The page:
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PR contacts for this book:   Rebecca Jeeves, Marketing Executive - Books Specialist, Tel +44 (0)1223 432117,

Jon Turney

The Rough Guide to the Future - Published by Rough Guides/Penguin, 2010

The past, present... and future of visions of what is to come, for humanity and the universe.

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Rebecca Mileham

Global Pollution - published by Tick Tock Books, 2010

Aimed at a young teenage school audience, this full-colour book takes high-profile news stories like Hurricane Katrina, the Bhopal leak, the ozone-layer hole and whale strandings, and uses them to introduce the science behind pollution of the air, land, water and climate. Each chapter also includes interviews with scientists working to understand and combat pollution, plus profiles of pollution-busting projects such as using llama droppings to treat contaminated water in Bolivia, or investigating whether the plastics used in trainers might be causing genetic abnormalities.

Jo Marchant

Decoding the Heavens - published by Windmill Books.

In 1900 a group of sponge divers blown off course in the Mediterranean discovered an Ancient Greek shipwreck dating from around 70 BC.

Lying unnoticed for months amongst their hard-won haul was what appeared to be a formless lump of corroded rock. It turned out to be the most stunning scientific artefact we have from antiquity. For more than a century this 'Antikythera mechanism' puzzled academics. It was ancient clockwork, unmatched in complexity for 1000 years - but who could have made it, and what was it for? Now, more than 2000 years after the device was lost at sea, scientists have pieced together its intricate workings and revealed its secrets.

In Decoding the Heavens, Jo Marchant tells the full story of the 100-year quest to understand this ancient computer. Along the way she unearths a diverse cast of remarkable characters – ranging from Archimedes to Jacques Cousteau – and explores the deep roots of modern technology not only in ancient Greece but in the Islamic world and medieval Europe too. At heart an epic adventure story, this is a book that challenges our assumptions about technology transfer over the ages while giving us fresh insights into history itself.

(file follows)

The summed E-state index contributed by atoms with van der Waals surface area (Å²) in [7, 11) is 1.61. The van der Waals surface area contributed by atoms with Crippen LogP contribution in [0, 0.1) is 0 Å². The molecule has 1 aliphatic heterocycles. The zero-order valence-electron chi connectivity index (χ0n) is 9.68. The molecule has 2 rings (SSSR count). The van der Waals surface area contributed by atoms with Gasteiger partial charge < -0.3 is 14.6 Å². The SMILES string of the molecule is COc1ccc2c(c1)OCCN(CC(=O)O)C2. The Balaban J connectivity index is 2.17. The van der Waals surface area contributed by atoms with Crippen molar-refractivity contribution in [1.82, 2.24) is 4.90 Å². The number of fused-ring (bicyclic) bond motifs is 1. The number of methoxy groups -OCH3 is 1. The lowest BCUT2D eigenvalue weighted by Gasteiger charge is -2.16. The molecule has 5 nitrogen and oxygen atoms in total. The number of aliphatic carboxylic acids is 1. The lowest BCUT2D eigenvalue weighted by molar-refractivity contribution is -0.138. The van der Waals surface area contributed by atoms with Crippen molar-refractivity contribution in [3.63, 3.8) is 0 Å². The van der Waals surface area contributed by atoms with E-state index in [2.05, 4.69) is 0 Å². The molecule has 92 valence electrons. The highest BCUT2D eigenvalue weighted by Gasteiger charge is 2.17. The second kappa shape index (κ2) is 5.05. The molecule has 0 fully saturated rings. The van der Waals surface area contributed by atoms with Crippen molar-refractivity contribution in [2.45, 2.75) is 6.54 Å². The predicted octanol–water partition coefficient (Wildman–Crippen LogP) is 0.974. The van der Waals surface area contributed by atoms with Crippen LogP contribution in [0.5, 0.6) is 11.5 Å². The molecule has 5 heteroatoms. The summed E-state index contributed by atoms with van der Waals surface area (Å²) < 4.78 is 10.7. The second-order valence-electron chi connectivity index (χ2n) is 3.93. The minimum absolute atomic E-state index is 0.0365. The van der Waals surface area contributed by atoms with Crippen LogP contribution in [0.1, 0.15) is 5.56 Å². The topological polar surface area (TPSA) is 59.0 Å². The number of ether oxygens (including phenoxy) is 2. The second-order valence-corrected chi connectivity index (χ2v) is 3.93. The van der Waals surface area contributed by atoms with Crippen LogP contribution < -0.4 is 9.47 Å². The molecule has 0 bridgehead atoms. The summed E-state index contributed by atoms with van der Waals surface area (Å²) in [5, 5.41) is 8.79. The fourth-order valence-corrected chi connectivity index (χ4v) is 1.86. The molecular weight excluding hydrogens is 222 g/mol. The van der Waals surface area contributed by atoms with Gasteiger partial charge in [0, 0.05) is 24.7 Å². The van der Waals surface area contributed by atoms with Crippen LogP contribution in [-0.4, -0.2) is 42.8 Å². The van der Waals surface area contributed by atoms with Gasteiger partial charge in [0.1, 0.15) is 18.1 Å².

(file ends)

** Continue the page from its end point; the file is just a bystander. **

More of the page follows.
The book was shortlisted for the Royal Society Prize for Science Books in 2009.

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Email Jo Marchant at This email address is being protected from spambots. You need JavaScript enabled to view it., or contact Amelia Harvell at Windmill Books (This email address is being protected from spambots. You need JavaScript enabled to view it.; 020 7840 8773).

Henry Nicholls

The Way of the Panda: The Curiouis History of China's Political Animal - published by Profile Books.

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Paul Sutherland

Where Did Pluto Go? Ivy Press/Reader's Digest 2009

Angela Saini

Geek Nation: Journey Through a Revolution. Hodder & Stoughton. 2011.

A journey through India to meet the inventors, engineers and young scientists behind this nation built not on conquest, oil or minerals, but on the scientific ingenuity of its people. Angela weaves the story of how ancient science is giving way to the new, and how the technology of the wealthy passes to the poor. Delving inside the psyche of India’s science hungry citizens, she explores the reason why the government of the most religious country on earth has put its faith in science and technology.

Through witty firsthand reportage and penetrative analysis, Geek Nation explains what this means for the rest of the world, and how a spiritual nation squares its soul with hard rationality. Full of curious, colourful characters and gripping stories, it describes India through its people – a nation of geeks.

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Contact: PR contact: Jaime Frost at Hodder (This email address is being protected from spambots. You need JavaScript enabled to view it.)


Caroline Richmond

Insulin Murders.  Routledge (formerly RSM Press), 2007.

Sharon Ann Holgate

Understanding Solid State Physics, CRC Press (Taylor & Francis Group), 2009.


> Author name * Caroline Richmond
> Year of publication *
> 2007
> Title of Book *
> Insulin Murders
> Publisher *
> Routledge (but formerly RSM Press)
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Georgina Ferry


Max Perutz and the Secret of Life. Pimlico. 2008. First paperback.